The Great Wall @ RIDM

the-great-wall2The world today is a mess.  Because of the conflicts that are happening in different parts of the world citizens are fleeing their countries.  Fleeing from countries like Syria, Afghanistan, Iraq, and Eritrea they are coming in large numbers to European countries like Germany, Turkey, Greece, and Italy.  Such a large influx of immigrants who are fleeing from, for the most part, from radical groups like Isis and the Taliban are looked at with suspicion.  There is no other way to look at it other than as a crisis.


As a result of all this around Europe the response has been to build security structures to make residents of the countries receiving the immigrants/refugees feel more secure.  Europe is going through a border crisis.  These borders must be looked at as physical and virtual.


Irish director Tadhg O’Sullivan has decided to look at this in a very unique way.  He has taken a short story called The Great Wall of China written by Franz Kafka in 1917.  It was a piece concerning the building of that monumental structure.  Seeing the link between that wall and the ones going up today, O’Sullivan has combined a reading in German of Kafka’s almost 100-year-old words with scenes of today’s structures.


Kafka’s story deals with China and the belief that the Mongols from the North were to be feared.  A wall was built to keep them out.  Now, the refugees from the south are those that are feared and who many Europeans want to keep out.  O’Sullivan’s long shots show migrants trying to get over borders in Germany and Spain.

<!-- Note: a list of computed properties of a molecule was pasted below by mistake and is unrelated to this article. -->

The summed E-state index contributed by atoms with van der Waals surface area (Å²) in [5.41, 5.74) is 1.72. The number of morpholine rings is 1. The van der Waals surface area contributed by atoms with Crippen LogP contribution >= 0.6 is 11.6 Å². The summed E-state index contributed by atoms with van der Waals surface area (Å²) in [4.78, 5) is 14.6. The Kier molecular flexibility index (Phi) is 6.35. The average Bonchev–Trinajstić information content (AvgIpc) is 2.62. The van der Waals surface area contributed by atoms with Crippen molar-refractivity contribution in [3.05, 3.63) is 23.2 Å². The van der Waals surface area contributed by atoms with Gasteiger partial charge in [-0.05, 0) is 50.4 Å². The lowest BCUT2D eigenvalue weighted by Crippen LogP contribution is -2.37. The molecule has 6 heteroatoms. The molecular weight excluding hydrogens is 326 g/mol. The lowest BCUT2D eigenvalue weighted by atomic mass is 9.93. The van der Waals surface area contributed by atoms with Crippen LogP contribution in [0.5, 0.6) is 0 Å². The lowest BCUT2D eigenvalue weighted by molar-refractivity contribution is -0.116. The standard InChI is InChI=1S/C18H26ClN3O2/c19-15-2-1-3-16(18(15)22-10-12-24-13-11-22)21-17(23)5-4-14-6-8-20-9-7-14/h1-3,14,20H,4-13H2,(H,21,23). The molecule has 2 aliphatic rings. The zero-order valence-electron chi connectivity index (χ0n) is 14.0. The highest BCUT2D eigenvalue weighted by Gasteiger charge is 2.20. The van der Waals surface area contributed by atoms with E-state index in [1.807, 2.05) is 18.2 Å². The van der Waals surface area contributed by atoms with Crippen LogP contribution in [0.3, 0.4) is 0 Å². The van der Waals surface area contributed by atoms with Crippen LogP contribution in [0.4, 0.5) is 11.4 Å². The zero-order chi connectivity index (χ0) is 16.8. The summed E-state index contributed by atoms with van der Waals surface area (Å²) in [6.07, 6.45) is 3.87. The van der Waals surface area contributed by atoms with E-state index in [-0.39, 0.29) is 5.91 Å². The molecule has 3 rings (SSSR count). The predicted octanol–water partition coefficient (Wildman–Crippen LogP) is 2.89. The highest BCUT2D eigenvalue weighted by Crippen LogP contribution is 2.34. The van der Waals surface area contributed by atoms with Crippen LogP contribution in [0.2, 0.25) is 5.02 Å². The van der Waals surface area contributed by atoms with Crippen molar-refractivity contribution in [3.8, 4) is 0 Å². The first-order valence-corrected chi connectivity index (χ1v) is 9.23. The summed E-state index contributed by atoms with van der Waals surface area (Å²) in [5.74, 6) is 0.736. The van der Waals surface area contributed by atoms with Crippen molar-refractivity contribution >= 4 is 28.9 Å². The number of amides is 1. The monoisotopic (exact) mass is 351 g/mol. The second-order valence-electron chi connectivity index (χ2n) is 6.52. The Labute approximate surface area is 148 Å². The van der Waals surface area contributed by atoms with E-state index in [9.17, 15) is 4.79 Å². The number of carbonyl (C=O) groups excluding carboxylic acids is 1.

Besides the obvious message of the fear of the outsiders, the film also deals with the idea of power.  The powerless and the powerful.  It is never clearer who has it and who doesn’t then when looking at the barbed wires and tall fences being constructed.  Some scenes are of detention centres in different countries.  Clear delineation of who are the haves and who are the have nots.  The refugees are fleeing violence and oppression only to be oppressed by the governments of the countries they are escaping to.  We see the tough conditions in the detention centres and then the next shot is of the major cities in these countries.  The contrast is jarring.  You see many young men just sitting there with nothing to do.  Wasting prime years of their lives due to ridiculous government red tape developed to keep them away from the European population.


The constant in the film is shots of fences, gates and walls.  How these things are used to separate is pounded home…silently but effectively.


A film that is addressing one of the most important issues facing humans today.

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